Hot prairie afternoons, rainy days in wetlands, canoe paddles on a floating bog lake—it all comes back to us with the sound of the names of flowers we’ve seen this past year. We’ve already got a wish list going for next year, when we hope to be on the far side of the pandemic. For this year, we’re grateful for flowers seen, new ones learned, and the hope we find in native wildflowers and the places they inhabit.
Just when we think the wildflower season is over, another glorious day comes along–a bit windy, a little brisk (read: freezing), but with brilliant blue sky through leafless branches. Who could resist a trip to look for one last sign of wildflowers?
On the first of November we bundle up and drive to Mary Schmidt Crawford Woods Scientific and Natural Area (SNA), a 120-acre Big Woods remnant, to look for putty-root orchid leaves. The orchid itself blooms in May and June, but the leaves wither and disappear as the flower stalk begins to grow, while new leaves appear in the fall and overwinter. Finding those autumn leaves is a good way to mark where to look for the flowers in springtime.
We’d been given some advice from an expert about where to search in this SNA: along the side of the trail into the woods, where, as a bonus, we might also see autumn coral root done blooming. But when we arrive at the woods, the whole open forest floor is covered in leaves. Trail? What trail? Where?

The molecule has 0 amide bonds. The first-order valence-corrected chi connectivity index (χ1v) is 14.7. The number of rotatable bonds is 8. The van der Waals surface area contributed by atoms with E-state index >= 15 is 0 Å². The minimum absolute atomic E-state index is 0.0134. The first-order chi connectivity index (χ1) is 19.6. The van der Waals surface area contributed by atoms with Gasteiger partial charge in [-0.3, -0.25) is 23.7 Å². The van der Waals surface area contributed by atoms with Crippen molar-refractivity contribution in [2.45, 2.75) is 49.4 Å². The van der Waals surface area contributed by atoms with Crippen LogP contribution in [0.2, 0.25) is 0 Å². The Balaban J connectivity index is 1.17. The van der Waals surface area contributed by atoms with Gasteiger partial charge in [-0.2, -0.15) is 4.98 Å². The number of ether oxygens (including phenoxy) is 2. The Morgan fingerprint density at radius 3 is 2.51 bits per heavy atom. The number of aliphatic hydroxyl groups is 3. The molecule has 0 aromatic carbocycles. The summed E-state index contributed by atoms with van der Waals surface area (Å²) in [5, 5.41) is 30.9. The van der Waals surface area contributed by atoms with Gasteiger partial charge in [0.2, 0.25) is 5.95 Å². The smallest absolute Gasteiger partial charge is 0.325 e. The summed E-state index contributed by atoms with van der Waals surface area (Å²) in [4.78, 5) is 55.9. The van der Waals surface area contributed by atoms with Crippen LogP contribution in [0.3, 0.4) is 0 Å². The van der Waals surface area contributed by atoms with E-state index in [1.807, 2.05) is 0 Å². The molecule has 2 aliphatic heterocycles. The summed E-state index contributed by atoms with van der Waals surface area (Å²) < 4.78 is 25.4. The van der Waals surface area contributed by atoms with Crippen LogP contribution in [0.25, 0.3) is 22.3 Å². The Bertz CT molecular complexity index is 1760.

So we do what we often do—we wander. Hepatica leaves, which will persist until spring, stand out on the forest floor. We find an odd-looking flower gone to seed that looks like something you’d hang on a Christmas tree, a small sphere of radiating spokes with tiny iridescent blue balls at the tips. Perhaps a sarsaparilla flower? A few spots smell suspiciously of skunk, and always the leaves rustle underfoot.
And then, among all the brown leaves on the ground, Kelly spots some still-green ones, crinkly and beautifully striped with white veins: putty-root orchid leaves. And then I find some, and then we find more. And still more. We’re beside ourselves with delight.
Autumn coral root? We never do see that, but we’ll look again when we come back next year to see putty-root and other spring flowers, and we’ll come earlier in the fall to search for autumn coral root blooming. For today we’re almost giddy to be out in the woods and sunshine, to forget for a while the stress of the wider world, and to find what we’d come to see: putty-root leaves.
For the first of November (or for any time) it is a splendid wildflower day.
P.S. Back home, a search reveals that we did indeed see wild sarsaparilla gone to seed, a new sight for us. The world is full of surprises.